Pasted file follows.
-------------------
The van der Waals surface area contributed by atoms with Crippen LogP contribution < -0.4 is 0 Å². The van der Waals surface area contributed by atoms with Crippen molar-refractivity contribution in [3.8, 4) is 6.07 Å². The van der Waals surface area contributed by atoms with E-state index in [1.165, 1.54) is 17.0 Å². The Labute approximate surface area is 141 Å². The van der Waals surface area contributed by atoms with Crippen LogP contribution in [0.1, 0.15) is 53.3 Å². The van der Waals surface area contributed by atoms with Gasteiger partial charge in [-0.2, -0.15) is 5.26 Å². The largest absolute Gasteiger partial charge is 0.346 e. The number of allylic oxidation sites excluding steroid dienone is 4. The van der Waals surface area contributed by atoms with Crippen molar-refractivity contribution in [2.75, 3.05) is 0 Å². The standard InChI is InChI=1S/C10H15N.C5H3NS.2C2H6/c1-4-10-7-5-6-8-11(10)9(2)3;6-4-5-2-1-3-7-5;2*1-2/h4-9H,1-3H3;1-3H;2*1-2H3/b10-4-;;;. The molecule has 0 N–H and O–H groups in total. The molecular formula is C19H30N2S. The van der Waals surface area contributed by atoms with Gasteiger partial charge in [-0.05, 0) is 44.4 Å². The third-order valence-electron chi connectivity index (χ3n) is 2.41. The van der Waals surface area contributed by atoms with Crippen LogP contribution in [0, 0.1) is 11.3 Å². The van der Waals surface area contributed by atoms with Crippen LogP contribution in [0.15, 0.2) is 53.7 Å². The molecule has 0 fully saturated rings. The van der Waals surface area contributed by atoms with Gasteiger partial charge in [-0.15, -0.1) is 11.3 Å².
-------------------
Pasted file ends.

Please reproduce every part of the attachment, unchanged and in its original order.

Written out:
The van der Waals surface area contributed by atoms with Crippen LogP contribution < -0.4 is 0 Å². The van der Waals surface area contributed by atoms with Crippen molar-refractivity contribution in [3.8, 4) is 6.07 Å². The van der Waals surface area contributed by atoms with E-state index in [1.165, 1.54) is 17.0 Å². The Labute approximate surface area is 141 Å². The van der Waals surface area contributed by atoms with Crippen LogP contribution in [0.1, 0.15) is 53.3 Å². The van der Waals surface area contributed by atoms with Gasteiger partial charge in [-0.2, -0.15) is 5.26 Å². The largest absolute Gasteiger partial charge is 0.346 e. The number of allylic oxidation sites excluding steroid dienone is 4. The van der Waals surface area contributed by atoms with Crippen molar-refractivity contribution in [2.75, 3.05) is 0 Å². The standard InChI is InChI=1S/C10H15N.C5H3NS.2C2H6/c1-4-10-7-5-6-8-11(10)9(2)3;6-4-5-2-1-3-7-5;2*1-2/h4-9H,1-3H3;1-3H;2*1-2H3/b10-4-;;;. The molecule has 0 N–H and O–H groups in total. The molecular formula is C19H30N2S. The van der Waals surface area contributed by atoms with Gasteiger partial charge in [-0.05, 0) is 44.4 Å². The third-order valence-electron chi connectivity index (χ3n) is 2.41. The van der Waals surface area contributed by atoms with Crippen LogP contribution in [0, 0.1) is 11.3 Å². The van der Waals surface area contributed by atoms with Crippen LogP contribution in [0.15, 0.2) is 53.7 Å². The molecule has 0 fully saturated rings. The van der Waals surface area contributed by atoms with Gasteiger partial charge in [-0.15, -0.1) is 11.3 Å².